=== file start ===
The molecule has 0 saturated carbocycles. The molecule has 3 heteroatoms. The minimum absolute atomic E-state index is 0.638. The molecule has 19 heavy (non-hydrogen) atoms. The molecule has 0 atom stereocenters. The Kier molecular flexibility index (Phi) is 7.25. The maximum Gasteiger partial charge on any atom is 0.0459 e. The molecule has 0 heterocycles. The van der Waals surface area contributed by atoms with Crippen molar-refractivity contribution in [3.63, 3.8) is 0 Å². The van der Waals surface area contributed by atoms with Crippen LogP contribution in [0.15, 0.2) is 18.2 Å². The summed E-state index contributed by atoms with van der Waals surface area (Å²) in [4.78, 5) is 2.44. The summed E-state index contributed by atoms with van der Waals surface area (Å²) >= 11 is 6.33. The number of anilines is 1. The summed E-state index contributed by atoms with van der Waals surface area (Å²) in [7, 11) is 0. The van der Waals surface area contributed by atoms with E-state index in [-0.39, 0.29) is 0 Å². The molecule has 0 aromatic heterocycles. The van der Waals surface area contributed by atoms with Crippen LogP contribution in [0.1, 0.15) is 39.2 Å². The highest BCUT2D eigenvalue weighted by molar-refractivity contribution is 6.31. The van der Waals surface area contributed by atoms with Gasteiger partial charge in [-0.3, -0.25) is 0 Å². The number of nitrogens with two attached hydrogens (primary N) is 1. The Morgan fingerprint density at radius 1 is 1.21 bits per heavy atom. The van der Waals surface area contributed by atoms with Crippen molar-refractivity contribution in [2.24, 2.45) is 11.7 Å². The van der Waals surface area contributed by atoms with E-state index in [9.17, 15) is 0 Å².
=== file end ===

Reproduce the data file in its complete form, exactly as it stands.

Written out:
The molecule has 0 saturated carbocycles. The molecule has 3 heteroatoms. The minimum absolute atomic E-state index is 0.638. The molecule has 19 heavy (non-hydrogen) atoms. The molecule has 0 atom stereocenters. The Kier molecular flexibility index (Phi) is 7.25. The maximum Gasteiger partial charge on any atom is 0.0459 e. The molecule has 0 heterocycles. The van der Waals surface area contributed by atoms with Crippen molar-refractivity contribution in [3.63, 3.8) is 0 Å². The van der Waals surface area contributed by atoms with Crippen LogP contribution in [0.15, 0.2) is 18.2 Å². The summed E-state index contributed by atoms with van der Waals surface area (Å²) in [4.78, 5) is 2.44. The summed E-state index contributed by atoms with van der Waals surface area (Å²) >= 11 is 6.33. The number of anilines is 1. The summed E-state index contributed by atoms with van der Waals surface area (Å²) in [7, 11) is 0. The van der Waals surface area contributed by atoms with E-state index in [-0.39, 0.29) is 0 Å². The molecule has 0 aromatic heterocycles. The van der Waals surface area contributed by atoms with Crippen LogP contribution in [0.1, 0.15) is 39.2 Å². The highest BCUT2D eigenvalue weighted by molar-refractivity contribution is 6.31. The van der Waals surface area contributed by atoms with Gasteiger partial charge in [-0.3, -0.25) is 0 Å². The number of nitrogens with two attached hydrogens (primary N) is 1. The Morgan fingerprint density at radius 1 is 1.21 bits per heavy atom. The van der Waals surface area contributed by atoms with Crippen molar-refractivity contribution in [2.24, 2.45) is 11.7 Å². The van der Waals surface area contributed by atoms with E-state index in [9.17, 15) is 0 Å².